Dealing with Depression as a Christian

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Is a Christian sinning if he/she is depressed? How does a Christian deal with depression? The Bible says that Jesus wept (John 11:35), but the next thing he did was to raise Lazarus from the dead (John 11:43). How do these verses apply to me and depression?

These verses changed my life! I had learned that depression was the way to handle life’s circumstances when life was overwhelming or chaotic or sad from my mother. Then I saw that Jesus wept, but He didn’t stay there! The next eight verses tell of Him getting up and raising Lazarus! It is okay to be sad, to grieve, to be overwhelmed, and to weep. Jesus did. But it is not okay to wallow in the grief or sadness. As time passes, we are to get up and be about the Father’s business.For some that may be two weeks and for others two years. It may include seeing a counselor or talking to someone you respect. Depression is not a sin, it is an emotion. But as with all emotions, we must handle depression biblically and not let it rule over us.

I used to think that Philippians 3:13-14 (“…forgetting what lies behind and reaching forward to what lies ahead…”) meant that I couldn’t take the time to deal with the hurts of the past and present, but that I was to just keep looking forward. I was learning that one cannot go forward, until one has dealt with the past and then one is able to put it behind. Repressing the hurt or anger only leads to destruction, depression, and even death. It is okay to weep! 

I have struggled in the past with clinical depression. It is a dark place to be. Healing takes time, but we should be in the process of healing. A friend told me that forgetting and reaching were active verbs. In other words we are to be about the business of putting the past behind, and we are to be about the business of reaching forward. She described a big bonfire. That fire is our past. We may be crawling away, walking away, or running away, but we need to be actively moving away. t is a process.  Sometimes that process comes with weeping and groaning and, hopefully, lots of prayer. Identifying the lies that Satan is telling you about false guilt, shame, and worthlessness is the first step of overcoming depression. Secondly, we must replace those lies with God’s truth: What does the Bible say about me, about God, about this situation? If there is sin involved, I repent. If not, I lay it all at the cross and believe that Jesus’ death covered all my sin and shame. Lastly, we stand on God’s truth and trust Him.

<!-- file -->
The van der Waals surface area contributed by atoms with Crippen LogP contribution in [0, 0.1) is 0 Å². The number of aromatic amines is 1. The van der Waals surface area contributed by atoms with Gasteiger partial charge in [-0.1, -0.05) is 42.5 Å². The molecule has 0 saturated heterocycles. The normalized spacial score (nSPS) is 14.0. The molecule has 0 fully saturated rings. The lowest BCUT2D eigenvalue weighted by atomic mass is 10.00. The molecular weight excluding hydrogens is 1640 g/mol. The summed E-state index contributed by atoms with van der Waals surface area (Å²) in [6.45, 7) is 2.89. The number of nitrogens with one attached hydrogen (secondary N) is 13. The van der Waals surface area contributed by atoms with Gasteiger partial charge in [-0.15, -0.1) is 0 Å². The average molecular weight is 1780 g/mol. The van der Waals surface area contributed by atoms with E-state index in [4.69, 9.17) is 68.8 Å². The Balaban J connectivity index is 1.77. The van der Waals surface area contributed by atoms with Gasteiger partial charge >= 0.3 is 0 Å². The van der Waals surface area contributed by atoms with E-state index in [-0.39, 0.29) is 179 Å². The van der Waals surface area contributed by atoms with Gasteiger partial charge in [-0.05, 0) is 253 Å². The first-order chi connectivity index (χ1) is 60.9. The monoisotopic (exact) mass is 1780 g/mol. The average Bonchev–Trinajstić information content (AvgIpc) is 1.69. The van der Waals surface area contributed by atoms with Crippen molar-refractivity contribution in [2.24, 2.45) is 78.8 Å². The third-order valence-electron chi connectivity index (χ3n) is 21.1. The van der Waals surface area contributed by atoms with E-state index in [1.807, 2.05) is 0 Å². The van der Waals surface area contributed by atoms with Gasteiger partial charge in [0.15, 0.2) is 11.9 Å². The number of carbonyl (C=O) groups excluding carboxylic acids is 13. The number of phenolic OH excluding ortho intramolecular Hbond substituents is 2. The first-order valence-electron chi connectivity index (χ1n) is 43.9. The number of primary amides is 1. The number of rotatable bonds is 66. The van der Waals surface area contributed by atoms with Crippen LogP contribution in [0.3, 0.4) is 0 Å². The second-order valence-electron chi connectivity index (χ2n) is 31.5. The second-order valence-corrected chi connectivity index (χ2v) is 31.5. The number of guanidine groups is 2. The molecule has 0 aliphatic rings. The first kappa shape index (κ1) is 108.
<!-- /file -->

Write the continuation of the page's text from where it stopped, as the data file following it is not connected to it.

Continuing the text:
When the weeping is over, the fire can no longer burn us, and we can reach for the hope of the cross and eternal life. A Christian who smiles and glazes over anything that would be sad is fake and will eventually reap the consequences of burying their feelings. A Christian who weeps, who lays prostrate before God in anguish, and then rises to victory and effectiveness will reap joy.

Are you in a season of weeping? If you are, that’s okay, just don’t stay there. Remember, Jesus wept, but then He got up and raised Lazarus from the dead!

Hint for the Day: If you are dealing with bitterness, anger, or grief, give yourself time. These emotions take a lot of energy. It is okay if you cannot function up to your normal level during these times. Make meals easy, don’t over commit, and give yourself extra time to be in the word and on your knees. Tomorrow will come with rejoicing and praise. Go to Jesus, He is there and He understands.

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